Dysplasia is a condition where there is a lack of coverage of the socket (acetabulum) over the ball (femoral head). When a person has a dysplastic hip, the body develops a labrum that is thicker and bulkier then normal, which predisposes it for tearing or injury.
Patients with hip dysplasia generally report feeling the hip gliding in and out of place. They are usually very flexible, with hypermobile hip joints.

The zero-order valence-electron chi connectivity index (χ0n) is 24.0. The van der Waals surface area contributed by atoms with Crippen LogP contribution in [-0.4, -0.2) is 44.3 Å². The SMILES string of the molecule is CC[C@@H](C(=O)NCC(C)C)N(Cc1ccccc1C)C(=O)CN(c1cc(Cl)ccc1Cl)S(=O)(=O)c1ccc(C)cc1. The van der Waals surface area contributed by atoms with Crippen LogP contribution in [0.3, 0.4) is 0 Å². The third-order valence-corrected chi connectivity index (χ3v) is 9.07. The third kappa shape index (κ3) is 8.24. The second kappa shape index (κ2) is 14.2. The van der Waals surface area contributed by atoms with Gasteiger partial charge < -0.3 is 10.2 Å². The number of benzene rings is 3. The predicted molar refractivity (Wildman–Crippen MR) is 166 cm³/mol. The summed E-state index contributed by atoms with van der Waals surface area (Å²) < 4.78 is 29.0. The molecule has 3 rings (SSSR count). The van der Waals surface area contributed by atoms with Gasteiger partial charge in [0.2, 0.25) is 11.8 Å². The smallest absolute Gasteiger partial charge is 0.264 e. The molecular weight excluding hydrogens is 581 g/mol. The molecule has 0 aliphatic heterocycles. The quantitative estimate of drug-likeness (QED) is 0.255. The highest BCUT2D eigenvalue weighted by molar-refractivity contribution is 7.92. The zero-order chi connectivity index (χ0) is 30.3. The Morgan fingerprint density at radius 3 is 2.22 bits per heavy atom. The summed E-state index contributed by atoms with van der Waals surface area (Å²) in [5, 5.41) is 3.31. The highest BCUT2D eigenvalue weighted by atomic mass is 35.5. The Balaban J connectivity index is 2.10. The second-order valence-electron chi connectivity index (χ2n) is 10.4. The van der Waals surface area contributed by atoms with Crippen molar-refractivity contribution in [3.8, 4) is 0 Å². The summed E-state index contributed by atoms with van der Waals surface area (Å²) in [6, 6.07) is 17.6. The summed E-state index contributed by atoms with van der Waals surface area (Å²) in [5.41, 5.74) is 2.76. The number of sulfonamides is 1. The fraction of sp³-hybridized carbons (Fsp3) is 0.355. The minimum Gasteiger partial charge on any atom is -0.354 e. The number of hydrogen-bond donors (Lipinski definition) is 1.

Initial evaluation of a person suspected of hip dysplasia includes a physical exam and plain X-rays to view the extent of dysplasia. Treatment options vary and can include physical therapy focusing on strengthening the surrounding hip muscles and activity modifications.
If a patient’s hip is unstable, a peri-acetabular osteotomy (PAO) may be required, which involves creating more coverage of the femoral head with bone. Labrum injuries in the dysplastic hip may be treated arthroscopically.